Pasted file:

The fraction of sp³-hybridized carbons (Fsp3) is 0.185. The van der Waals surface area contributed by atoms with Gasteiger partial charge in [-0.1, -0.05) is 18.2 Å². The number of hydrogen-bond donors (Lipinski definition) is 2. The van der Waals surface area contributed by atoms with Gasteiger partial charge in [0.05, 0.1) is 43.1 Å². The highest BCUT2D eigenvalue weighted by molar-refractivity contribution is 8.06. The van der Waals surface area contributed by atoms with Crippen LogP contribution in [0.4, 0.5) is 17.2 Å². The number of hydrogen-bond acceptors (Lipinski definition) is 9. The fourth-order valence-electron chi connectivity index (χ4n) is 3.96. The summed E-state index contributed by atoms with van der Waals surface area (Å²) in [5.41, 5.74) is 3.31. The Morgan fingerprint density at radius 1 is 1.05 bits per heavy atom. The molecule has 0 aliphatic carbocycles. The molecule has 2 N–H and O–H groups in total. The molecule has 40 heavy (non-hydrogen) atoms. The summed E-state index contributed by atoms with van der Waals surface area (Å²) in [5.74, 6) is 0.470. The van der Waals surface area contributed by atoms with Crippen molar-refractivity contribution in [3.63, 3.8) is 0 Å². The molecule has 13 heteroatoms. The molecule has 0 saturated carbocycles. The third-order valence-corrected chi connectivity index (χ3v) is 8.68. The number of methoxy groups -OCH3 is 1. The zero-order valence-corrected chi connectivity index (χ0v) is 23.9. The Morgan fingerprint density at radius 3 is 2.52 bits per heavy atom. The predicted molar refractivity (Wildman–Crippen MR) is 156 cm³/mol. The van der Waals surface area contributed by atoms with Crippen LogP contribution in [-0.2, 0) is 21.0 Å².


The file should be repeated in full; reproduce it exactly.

The fraction of sp³-hybridized carbons (Fsp3) is 0.185. The van der Waals surface area contributed by atoms with Gasteiger partial charge in [-0.1, -0.05) is 18.2 Å². The number of hydrogen-bond donors (Lipinski definition) is 2. The van der Waals surface area contributed by atoms with Gasteiger partial charge in [0.05, 0.1) is 43.1 Å². The highest BCUT2D eigenvalue weighted by molar-refractivity contribution is 8.06. The van der Waals surface area contributed by atoms with Crippen LogP contribution in [0.4, 0.5) is 17.2 Å². The number of hydrogen-bond acceptors (Lipinski definition) is 9. The fourth-order valence-electron chi connectivity index (χ4n) is 3.96. The summed E-state index contributed by atoms with van der Waals surface area (Å²) in [5.41, 5.74) is 3.31. The Morgan fingerprint density at radius 1 is 1.05 bits per heavy atom. The molecule has 0 aliphatic carbocycles. The molecule has 2 N–H and O–H groups in total. The molecule has 40 heavy (non-hydrogen) atoms. The summed E-state index contributed by atoms with van der Waals surface area (Å²) in [5.74, 6) is 0.470. The van der Waals surface area contributed by atoms with Crippen molar-refractivity contribution in [3.63, 3.8) is 0 Å². The molecule has 13 heteroatoms. The molecule has 0 saturated carbocycles. The third-order valence-corrected chi connectivity index (χ3v) is 8.68. The number of methoxy groups -OCH3 is 1. The zero-order valence-corrected chi connectivity index (χ0v) is 23.9. The Morgan fingerprint density at radius 3 is 2.52 bits per heavy atom. The predicted molar refractivity (Wildman–Crippen MR) is 156 cm³/mol. The van der Waals surface area contributed by atoms with Crippen LogP contribution in [-0.2, 0) is 21.0 Å².